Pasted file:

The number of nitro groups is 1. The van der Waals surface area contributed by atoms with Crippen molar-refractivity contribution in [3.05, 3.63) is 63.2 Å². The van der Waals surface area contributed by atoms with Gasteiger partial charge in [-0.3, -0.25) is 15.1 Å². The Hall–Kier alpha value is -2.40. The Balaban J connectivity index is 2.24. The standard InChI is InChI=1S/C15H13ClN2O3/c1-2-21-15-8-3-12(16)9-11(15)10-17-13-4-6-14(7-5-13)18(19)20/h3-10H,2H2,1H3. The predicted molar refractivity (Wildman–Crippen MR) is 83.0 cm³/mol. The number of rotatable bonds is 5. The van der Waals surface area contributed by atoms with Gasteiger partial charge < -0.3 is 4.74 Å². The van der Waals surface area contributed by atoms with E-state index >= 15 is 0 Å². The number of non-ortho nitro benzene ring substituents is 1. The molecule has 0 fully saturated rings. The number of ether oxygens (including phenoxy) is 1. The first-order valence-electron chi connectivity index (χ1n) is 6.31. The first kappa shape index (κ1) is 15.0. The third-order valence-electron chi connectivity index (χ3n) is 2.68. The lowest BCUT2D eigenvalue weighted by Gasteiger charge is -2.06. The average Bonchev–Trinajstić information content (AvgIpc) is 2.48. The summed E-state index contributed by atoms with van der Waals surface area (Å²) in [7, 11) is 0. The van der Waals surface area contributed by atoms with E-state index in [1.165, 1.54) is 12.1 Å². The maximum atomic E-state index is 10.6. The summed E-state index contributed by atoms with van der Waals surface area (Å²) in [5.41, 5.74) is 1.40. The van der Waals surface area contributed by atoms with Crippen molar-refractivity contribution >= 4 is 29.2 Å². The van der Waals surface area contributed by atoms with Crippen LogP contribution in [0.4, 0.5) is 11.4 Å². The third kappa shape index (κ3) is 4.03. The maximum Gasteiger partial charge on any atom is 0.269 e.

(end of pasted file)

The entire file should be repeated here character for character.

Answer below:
The number of nitro groups is 1. The van der Waals surface area contributed by atoms with Crippen molar-refractivity contribution in [3.05, 3.63) is 63.2 Å². The van der Waals surface area contributed by atoms with Gasteiger partial charge in [-0.3, -0.25) is 15.1 Å². The Hall–Kier alpha value is -2.40. The Balaban J connectivity index is 2.24. The standard InChI is InChI=1S/C15H13ClN2O3/c1-2-21-15-8-3-12(16)9-11(15)10-17-13-4-6-14(7-5-13)18(19)20/h3-10H,2H2,1H3. The predicted molar refractivity (Wildman–Crippen MR) is 83.0 cm³/mol. The number of rotatable bonds is 5. The van der Waals surface area contributed by atoms with Gasteiger partial charge < -0.3 is 4.74 Å². The van der Waals surface area contributed by atoms with E-state index >= 15 is 0 Å². The number of non-ortho nitro benzene ring substituents is 1. The molecule has 0 fully saturated rings. The number of ether oxygens (including phenoxy) is 1. The first-order valence-electron chi connectivity index (χ1n) is 6.31. The first kappa shape index (κ1) is 15.0. The third-order valence-electron chi connectivity index (χ3n) is 2.68. The lowest BCUT2D eigenvalue weighted by Gasteiger charge is -2.06. The average Bonchev–Trinajstić information content (AvgIpc) is 2.48. The summed E-state index contributed by atoms with van der Waals surface area (Å²) in [7, 11) is 0. The van der Waals surface area contributed by atoms with E-state index in [1.165, 1.54) is 12.1 Å². The maximum atomic E-state index is 10.6. The summed E-state index contributed by atoms with van der Waals surface area (Å²) in [5.41, 5.74) is 1.40. The van der Waals surface area contributed by atoms with Crippen molar-refractivity contribution >= 4 is 29.2 Å². The van der Waals surface area contributed by atoms with Crippen LogP contribution in [0.4, 0.5) is 11.4 Å². The third kappa shape index (κ3) is 4.03. The maximum Gasteiger partial charge on any atom is 0.269 e.